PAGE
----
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Create highly realistic 3D architectural drawings with V-Ray, a popular third-party renderer for SketchUp. This course shows how to take a single scene with interior/exterior elements and add lights, move cameras, and enhance objects with translucent and reflective surfaces. Author Brian Bradley explains concepts like irradiance mapping, perspective correction, and fixed rate sampling, while showing how to leverage each of the V-Ray tools and its material and lighting types to achieve specific effects.
Although the V-ray Standard Material does have its own translucency controls--ones that are designed to help us to create thin object translucency-- getting them to work and work well can take quite a bit of trial and error. In this video we're going to walk you through a very quick way of faking translucency using a couple of V-ray Standard Materials along with a V- Ray 2 Sided material that we'll wrap those inside of. To begin with, let's open up our V-Ray Material Editor by coming up to the V-Ray toolbar and clicking on the icon.
Now, what we want to do as a first step is essentially create two V-Ray Standard Materials that will serve as the front and the back of our tablecloth object. We're going to paint different colored materials onto each side of the tablecloth. Now we're just using straight colors; you could of course use bitmap files if that is what you want to do. So let's come to our Scene Materials label, right-click, come to Create Material, and create a new standard material. Straightaway of course, we're going to want to rename this, so let's right-click, go to Rename Material, and we'll call this first one TC_front. Once that updates, we can go and create another Standard Material. Of course, we need to be on our Scene Materials Label.
Create Material, Standard. And as you what expect, we will go and rename this one, so right-click, Rename Material, and we'll call this TC_Back. So now we have the two materials that we want to apply to either side of our tablecloth. We could think of it as inside and out materials. We're just calling them front and back because that essentially is how V-Ray will see things; it is applying these materials according to what it thinks is the front and back of the geometry.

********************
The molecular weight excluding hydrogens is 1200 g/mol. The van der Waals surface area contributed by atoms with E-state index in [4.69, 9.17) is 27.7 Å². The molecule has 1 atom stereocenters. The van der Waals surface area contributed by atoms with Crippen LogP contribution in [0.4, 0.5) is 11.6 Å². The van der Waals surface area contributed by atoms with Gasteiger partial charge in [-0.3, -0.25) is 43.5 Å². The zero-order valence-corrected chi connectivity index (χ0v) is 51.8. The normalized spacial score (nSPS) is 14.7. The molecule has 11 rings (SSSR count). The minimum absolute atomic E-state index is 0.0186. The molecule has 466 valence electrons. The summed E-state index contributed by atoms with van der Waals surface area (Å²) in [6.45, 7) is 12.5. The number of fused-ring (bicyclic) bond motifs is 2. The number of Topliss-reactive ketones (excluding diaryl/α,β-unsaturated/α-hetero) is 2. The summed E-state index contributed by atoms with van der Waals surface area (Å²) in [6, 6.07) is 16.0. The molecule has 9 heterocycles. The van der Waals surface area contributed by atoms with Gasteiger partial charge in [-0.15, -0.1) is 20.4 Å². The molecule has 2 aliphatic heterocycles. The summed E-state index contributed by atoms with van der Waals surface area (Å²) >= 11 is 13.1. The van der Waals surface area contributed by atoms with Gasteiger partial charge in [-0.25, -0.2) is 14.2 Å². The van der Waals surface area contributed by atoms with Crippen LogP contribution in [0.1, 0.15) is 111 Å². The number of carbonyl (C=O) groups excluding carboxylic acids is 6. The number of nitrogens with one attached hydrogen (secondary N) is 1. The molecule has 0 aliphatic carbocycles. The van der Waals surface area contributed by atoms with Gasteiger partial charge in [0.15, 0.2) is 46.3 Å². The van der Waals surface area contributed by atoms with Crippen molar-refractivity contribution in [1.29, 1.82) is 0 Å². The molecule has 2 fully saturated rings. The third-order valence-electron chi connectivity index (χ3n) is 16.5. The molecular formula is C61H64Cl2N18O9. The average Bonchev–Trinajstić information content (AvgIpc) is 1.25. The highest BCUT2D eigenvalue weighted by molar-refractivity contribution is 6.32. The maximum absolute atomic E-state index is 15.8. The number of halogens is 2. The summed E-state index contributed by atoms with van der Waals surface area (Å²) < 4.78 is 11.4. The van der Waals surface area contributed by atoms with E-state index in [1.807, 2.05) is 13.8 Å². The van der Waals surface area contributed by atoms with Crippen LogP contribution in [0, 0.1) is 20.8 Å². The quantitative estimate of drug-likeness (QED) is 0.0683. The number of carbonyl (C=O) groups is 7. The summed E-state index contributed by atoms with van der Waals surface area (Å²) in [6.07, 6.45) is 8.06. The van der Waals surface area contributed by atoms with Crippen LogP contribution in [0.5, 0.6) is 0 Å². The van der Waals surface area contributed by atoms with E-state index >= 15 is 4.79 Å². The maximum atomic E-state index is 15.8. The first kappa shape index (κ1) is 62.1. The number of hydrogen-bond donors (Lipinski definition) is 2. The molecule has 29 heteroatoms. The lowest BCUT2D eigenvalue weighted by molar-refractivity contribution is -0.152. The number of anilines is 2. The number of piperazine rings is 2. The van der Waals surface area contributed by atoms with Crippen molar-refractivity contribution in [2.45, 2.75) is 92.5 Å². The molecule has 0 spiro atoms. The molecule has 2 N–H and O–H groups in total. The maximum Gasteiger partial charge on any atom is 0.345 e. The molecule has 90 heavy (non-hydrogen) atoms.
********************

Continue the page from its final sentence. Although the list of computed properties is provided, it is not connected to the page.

Now we need to go and create our V-Ray Two Sided Material. So again, up to the Scene Materials Label, right-click, Create Material, and this time come down to the 2 Sided Option. Now I use the designation V-Ray 2 Sided Material for two reasons: one, because that is what it is called in all the applications that I've used V-Ray in, and secondly, to differentiate it from the SketchUp 2 Sided Material. So let's select that, and again, we want to go and rename it, so let's use the Rename Material Function, and I am just going to call this one Table Cloth.
Now as you can see, this material has a very simple control set. It has two slots named Front and Back, and as you would perhaps suspect, this is where we add our front and back materials. So let's go and select our TC_Front Material for the Front Slot, and let's go and select our TC_Back Material, naturally, for the Back slot. Next, we'll select our Table Cloth geometry and then right-click on our Table Cloth material and apply the material to the selection.
Now initially of course, nothing will change too much in the SketchUp viewport, simply because our two V-Ray Materials, the Front and Back Materials, just have a gray value added to them. So let's go and make a change in here. Let's go to our Front Material and let's set this to a nice obvious red color. That of course, we can see update in the SketchUp Viewport. And let's go to our Back Material and let's add a nice pale blue in there. Now you may wonder why I'm using a red and blue color. These are simply debug colors that I like to use.